Book Review

Dissonance by Maryann Corbett. Louisville, KY: Scienter Press, 2009. $8.50

Reviewed by by Judy Swann

Good poetry is a lifeline in the face of harsh terrestrial conditions, the dissonance of lives hamstrung by abundance. Maryann Corbett’s slim volume Dissonance is good poetry. Only 19 poems long, with no fancy binding or an ISBN, in a 100-copy run, it easily displaces bigger, fancier books on your shelf.

Although she tells stories, Corbett is not, at heart, a storyteller. Her approach to poetry is through the craft. Take, for example, her sonnet “Fist” (p. 20):


It looks like knucklebones, the way the lines
fist up in fours, each rhyme a hardened stud
under a leather glove. Or meat-fork tines.
You stab with them; the puncture holes ooze blood.

It’s built for doing damage. It’s compact.
It lays its weapons down in ordered rows,
puts on its ninja costume, silk and black
and disciplined, adopts its kung fu pose,
waits. Is silent.

                             Then it whirls around,
flips on its superpowered X-ray glance,
and THWACK! Your nemesis is on the ground.
(And, God, the satisfaction when he lands.)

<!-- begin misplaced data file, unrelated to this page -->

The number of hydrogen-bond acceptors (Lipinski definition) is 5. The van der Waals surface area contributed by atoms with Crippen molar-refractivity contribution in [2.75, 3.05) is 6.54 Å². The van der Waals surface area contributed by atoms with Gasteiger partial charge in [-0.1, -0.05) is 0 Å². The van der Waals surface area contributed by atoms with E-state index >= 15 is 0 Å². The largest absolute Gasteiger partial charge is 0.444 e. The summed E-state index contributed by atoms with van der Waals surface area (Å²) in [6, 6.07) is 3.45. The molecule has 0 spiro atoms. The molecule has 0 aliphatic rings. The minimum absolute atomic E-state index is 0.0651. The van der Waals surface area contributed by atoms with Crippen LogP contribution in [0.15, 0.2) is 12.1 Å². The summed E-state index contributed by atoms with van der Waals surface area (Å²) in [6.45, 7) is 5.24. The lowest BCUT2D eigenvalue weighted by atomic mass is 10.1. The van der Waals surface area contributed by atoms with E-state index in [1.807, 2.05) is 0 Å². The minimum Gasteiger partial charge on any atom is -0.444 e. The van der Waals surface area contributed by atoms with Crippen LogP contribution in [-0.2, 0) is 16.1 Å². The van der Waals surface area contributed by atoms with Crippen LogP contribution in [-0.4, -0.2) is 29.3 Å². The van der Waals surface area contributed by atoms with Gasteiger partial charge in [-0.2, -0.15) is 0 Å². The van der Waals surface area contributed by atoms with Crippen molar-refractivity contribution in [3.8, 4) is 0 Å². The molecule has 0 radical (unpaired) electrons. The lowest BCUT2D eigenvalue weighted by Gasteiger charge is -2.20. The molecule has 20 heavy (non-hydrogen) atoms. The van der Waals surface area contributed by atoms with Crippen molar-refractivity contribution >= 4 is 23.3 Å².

You feel like watching someone’s entrails twist?
Write one of these. A sonnet is a fist.

Is there anything more unexpected and wonderful than this marriage of Elizabethan decorum and the play-station mentality? It is tap dancing to Vivaldi, it is the barbaric yawp transcribed for harp.

Corbett is also good when she’s less showy, though. The collection’s opening piece, “Winter Exercise,” (p.3) conquers any lingering fear of rhyme one may have. With its extraordinary ordinariness, it celebrates two middle-aged women walking their daily three miles on communal asphalt:

On a walk with a friend,
the cheerful topics run thin:
Her children’s marriages end;
my children’s fail to begin.

But we walk, though we may be fools
to walk when the wind chill stings

The poem ends with the poet’s characteristic wry wit:

We are walking to save our lives.
We are waiting to find out why.

There is not a failed piece in the collection. Every poem deserves to be cited, but I will limit myself to one more. This is one to read aloud when visiting your aging parents or to forward to friends at work by email to lighten up a cheerless afternoon in the office. Quick, accessible, perfectly patterned, its 3-foot lines and 3-line stanzas flesh out the contrast noted in the title, “Bluejay, Singing” (p. 19):

Bluejay, Singing

One note—then it descends
a major third—then two.
Splashed on the ear, it blends

the feel of wet and dry,
a liquid with an edge
to slice humidity

in August morning heat.
This newness, from a bird
I thought I knew about.

So many years, so wrong.
I only knew the scream.
I never knew the song.

In this piece, Corbett is easily Dickinson’s peer, but fully modern, and sitting on a tree in your yard. Wonderful!

Judy Swann’s work has appeared in LilliputDanse MacabreTongues of the Ocean, and Tilt Poetry Magazine, as well as other print and online venues. Her work at The Waters has been repeatedly honored by the judges at the InterBoard Poetry Competition. She is an Iowan who lives in gorgeous Ithaca, NY.